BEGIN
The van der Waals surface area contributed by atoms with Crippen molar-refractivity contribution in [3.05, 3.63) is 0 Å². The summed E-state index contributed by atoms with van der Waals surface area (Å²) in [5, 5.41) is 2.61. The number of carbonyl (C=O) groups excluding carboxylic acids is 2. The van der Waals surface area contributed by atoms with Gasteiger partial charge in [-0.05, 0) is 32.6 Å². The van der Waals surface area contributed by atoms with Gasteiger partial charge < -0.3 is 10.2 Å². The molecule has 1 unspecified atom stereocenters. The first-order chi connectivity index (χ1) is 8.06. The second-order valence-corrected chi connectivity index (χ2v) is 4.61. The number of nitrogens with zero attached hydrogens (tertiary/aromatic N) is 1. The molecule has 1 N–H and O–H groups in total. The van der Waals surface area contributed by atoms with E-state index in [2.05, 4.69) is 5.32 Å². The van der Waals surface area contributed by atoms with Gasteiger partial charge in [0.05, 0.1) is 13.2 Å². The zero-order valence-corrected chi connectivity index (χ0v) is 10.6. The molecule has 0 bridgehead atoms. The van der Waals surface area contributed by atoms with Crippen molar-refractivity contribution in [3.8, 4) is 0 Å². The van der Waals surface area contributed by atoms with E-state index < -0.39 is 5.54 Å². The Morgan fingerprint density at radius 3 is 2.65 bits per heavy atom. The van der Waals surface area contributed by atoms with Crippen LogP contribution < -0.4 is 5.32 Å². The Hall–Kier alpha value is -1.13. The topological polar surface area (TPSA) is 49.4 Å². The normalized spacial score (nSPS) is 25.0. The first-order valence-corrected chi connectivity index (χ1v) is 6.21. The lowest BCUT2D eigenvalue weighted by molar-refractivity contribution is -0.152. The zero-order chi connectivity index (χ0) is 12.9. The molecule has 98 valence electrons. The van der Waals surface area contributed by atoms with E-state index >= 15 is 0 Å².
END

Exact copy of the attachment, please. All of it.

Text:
The van der Waals surface area contributed by atoms with Crippen molar-refractivity contribution in [3.05, 3.63) is 0 Å². The summed E-state index contributed by atoms with van der Waals surface area (Å²) in [5, 5.41) is 2.61. The number of carbonyl (C=O) groups excluding carboxylic acids is 2. The van der Waals surface area contributed by atoms with Gasteiger partial charge in [-0.05, 0) is 32.6 Å². The van der Waals surface area contributed by atoms with Gasteiger partial charge < -0.3 is 10.2 Å². The molecule has 1 unspecified atom stereocenters. The first-order chi connectivity index (χ1) is 8.06. The second-order valence-corrected chi connectivity index (χ2v) is 4.61. The number of nitrogens with zero attached hydrogens (tertiary/aromatic N) is 1. The molecule has 1 N–H and O–H groups in total. The van der Waals surface area contributed by atoms with E-state index in [2.05, 4.69) is 5.32 Å². The van der Waals surface area contributed by atoms with Gasteiger partial charge in [0.05, 0.1) is 13.2 Å². The zero-order valence-corrected chi connectivity index (χ0v) is 10.6. The molecule has 0 bridgehead atoms. The van der Waals surface area contributed by atoms with Crippen molar-refractivity contribution in [3.8, 4) is 0 Å². The van der Waals surface area contributed by atoms with E-state index < -0.39 is 5.54 Å². The Morgan fingerprint density at radius 3 is 2.65 bits per heavy atom. The van der Waals surface area contributed by atoms with Crippen LogP contribution < -0.4 is 5.32 Å². The Hall–Kier alpha value is -1.13. The topological polar surface area (TPSA) is 49.4 Å². The normalized spacial score (nSPS) is 25.0. The first-order valence-corrected chi connectivity index (χ1v) is 6.21. The lowest BCUT2D eigenvalue weighted by molar-refractivity contribution is -0.152. The zero-order chi connectivity index (χ0) is 12.9. The molecule has 98 valence electrons. The van der Waals surface area contributed by atoms with E-state index >= 15 is 0 Å².